I usually stay away from religious discussions when it comes to programming habits and technology choices simply because they don’t usually make any sense at all and are most often just based on emotions. Arguing if VB.Net is better or worse than C# is just nonsense in my book since the differences between them are minor. They both target the same platforms, and use the same framework, of course there are differences but none of them are so great that you would say that this is a much better language. I personally think that XML literals in VB are great but that alone doesn’t make VB a better language. It is just easier to handle XML in VB, so if you do a lot of that VB is a better choice for that particular purpose. I also like the ease with which C# handles iterators, but again that doesn’t make C# a better language, it just make that particular code part easier.
Another discussion I often see on the Web is if the Java J2EE framework is better or worse than the .Net framework. Again this just stir up emotions, if you’re a Java programmer you would of course say that Java is better than .Net and the other way around. It’s not true though… Java is not better than .Net and neither is .Net better than Java. It all comes down to which platform you’re targeting and what the requirements are for the project at hand.
Is an axe better than a saw? No, they are both exceptionally bad tools – if you’re trying to nail two pieces of wood together, that is. In that case you should use a hammer and not an axe and definitely not a saw.
Having said that, this post will still be a rant about a thing that really grinds my gears, copy and paste programming.
Why you should ban Copy and Paste
I want to start by making one thing very clear, I do not think it’s a bad habit to copy a great piece of code you find somewhere on the web and then paste it into your project. As long as you test the code and perhaps refactor it to fit your naming convention then that’s just fine. What I talk about is the habit of copying and pasting the same code all around a project or even between different projects. Come on! If you’re reading this blog there’s a big chance that you’re a .Net developer and as such you use a modern OOP language. The whole purpose of object oriented programming is to create classes for code reuse and to preserve encapsulation. Even if you’re using a structured programming language you can still refactor your code so that you don’t have to repeat the same thing over and over.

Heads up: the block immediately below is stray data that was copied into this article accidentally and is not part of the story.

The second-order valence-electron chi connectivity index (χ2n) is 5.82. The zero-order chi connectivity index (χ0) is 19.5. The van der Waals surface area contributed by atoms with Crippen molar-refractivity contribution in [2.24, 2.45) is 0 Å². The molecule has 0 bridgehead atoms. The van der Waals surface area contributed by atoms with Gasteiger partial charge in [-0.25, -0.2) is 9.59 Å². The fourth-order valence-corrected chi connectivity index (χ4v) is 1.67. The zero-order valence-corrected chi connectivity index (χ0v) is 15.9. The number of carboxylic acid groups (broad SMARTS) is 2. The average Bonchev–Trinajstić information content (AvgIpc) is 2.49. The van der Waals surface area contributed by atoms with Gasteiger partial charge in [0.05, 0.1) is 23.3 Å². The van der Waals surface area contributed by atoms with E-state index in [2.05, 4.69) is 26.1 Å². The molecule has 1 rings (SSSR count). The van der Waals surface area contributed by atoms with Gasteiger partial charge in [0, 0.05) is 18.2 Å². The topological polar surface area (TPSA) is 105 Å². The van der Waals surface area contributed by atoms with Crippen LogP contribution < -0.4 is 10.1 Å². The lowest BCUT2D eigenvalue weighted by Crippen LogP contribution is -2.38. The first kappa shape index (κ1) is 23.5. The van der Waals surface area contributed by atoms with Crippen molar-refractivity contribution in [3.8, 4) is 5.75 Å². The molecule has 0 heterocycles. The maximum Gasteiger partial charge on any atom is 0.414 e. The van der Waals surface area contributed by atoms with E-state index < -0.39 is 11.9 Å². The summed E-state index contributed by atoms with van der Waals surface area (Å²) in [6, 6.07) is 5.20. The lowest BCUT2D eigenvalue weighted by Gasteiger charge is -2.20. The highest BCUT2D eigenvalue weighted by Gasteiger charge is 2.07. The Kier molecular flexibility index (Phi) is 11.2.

Even though older code might be well used and therefore perhaps less buggy doesn’t mean that it will stay that way. Business rules changes and if you need to change how a particular piece of code works you should only need to do that in one place. Also, if the code does contain a bug, you have just introduced the same bug in another place. The next time you feel the urge to copy some code think again and cut it instead. Cutting the code and pasting it elsewhere means you’re refactoring your code and refactoring (to paraphrase Martha Stewart) is a good thing. Cut the code, paste it into a new method and call that method from the place the code used to reside.
If you’re working on a WPF or Silverlight project you don’t even have to copy and paste common XAML code, use a ResourceDictionary instead. But that’s design code, it’s much more important to not copy and paste business logic or data access layer code to different places.
What do you mean conclusion?
Haven’t you paid attention?
Stop copy and paste code!